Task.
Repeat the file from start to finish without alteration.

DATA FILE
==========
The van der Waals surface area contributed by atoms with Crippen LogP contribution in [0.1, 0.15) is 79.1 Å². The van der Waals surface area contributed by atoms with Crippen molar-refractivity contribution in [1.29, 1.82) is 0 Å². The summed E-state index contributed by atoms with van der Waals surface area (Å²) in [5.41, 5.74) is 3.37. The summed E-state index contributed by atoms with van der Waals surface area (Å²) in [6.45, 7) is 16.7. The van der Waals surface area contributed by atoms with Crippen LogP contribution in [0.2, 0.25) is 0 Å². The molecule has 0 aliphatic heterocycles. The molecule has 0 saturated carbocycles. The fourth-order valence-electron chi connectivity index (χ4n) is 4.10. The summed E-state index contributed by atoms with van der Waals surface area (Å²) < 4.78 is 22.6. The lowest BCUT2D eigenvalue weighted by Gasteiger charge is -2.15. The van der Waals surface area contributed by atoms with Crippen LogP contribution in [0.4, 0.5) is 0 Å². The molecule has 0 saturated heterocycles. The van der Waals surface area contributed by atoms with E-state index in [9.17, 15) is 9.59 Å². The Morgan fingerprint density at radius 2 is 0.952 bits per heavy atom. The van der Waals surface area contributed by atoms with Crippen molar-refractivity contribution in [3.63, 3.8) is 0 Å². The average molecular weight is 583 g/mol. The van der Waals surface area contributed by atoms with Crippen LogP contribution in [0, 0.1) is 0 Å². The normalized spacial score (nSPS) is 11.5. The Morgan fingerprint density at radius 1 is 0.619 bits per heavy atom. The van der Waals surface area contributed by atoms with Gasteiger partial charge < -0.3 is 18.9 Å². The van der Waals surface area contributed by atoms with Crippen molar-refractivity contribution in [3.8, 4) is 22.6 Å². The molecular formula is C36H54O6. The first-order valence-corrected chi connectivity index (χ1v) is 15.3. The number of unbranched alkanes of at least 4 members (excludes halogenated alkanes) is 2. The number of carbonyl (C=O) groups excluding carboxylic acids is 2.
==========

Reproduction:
The van der Waals surface area contributed by atoms with Crippen LogP contribution in [0.1, 0.15) is 79.1 Å². The van der Waals surface area contributed by atoms with Crippen molar-refractivity contribution in [1.29, 1.82) is 0 Å². The summed E-state index contributed by atoms with van der Waals surface area (Å²) in [5.41, 5.74) is 3.37. The summed E-state index contributed by atoms with van der Waals surface area (Å²) in [6.45, 7) is 16.7. The van der Waals surface area contributed by atoms with Crippen LogP contribution in [0.2, 0.25) is 0 Å². The molecule has 0 aliphatic heterocycles. The molecule has 0 saturated carbocycles. The fourth-order valence-electron chi connectivity index (χ4n) is 4.10. The summed E-state index contributed by atoms with van der Waals surface area (Å²) < 4.78 is 22.6. The lowest BCUT2D eigenvalue weighted by Gasteiger charge is -2.15. The van der Waals surface area contributed by atoms with Crippen LogP contribution in [0.4, 0.5) is 0 Å². The molecule has 0 saturated heterocycles. The van der Waals surface area contributed by atoms with E-state index in [9.17, 15) is 9.59 Å². The Morgan fingerprint density at radius 2 is 0.952 bits per heavy atom. The van der Waals surface area contributed by atoms with Crippen molar-refractivity contribution in [3.63, 3.8) is 0 Å². The average molecular weight is 583 g/mol. The van der Waals surface area contributed by atoms with Crippen LogP contribution in [0, 0.1) is 0 Å². The normalized spacial score (nSPS) is 11.5. The Morgan fingerprint density at radius 1 is 0.619 bits per heavy atom. The van der Waals surface area contributed by atoms with Gasteiger partial charge < -0.3 is 18.9 Å². The van der Waals surface area contributed by atoms with Crippen molar-refractivity contribution in [3.8, 4) is 22.6 Å². The molecular formula is C36H54O6. The first-order valence-corrected chi connectivity index (χ1v) is 15.3. The number of unbranched alkanes of at least 4 members (excludes halogenated alkanes) is 2. The number of carbonyl (C=O) groups excluding carboxylic acids is 2.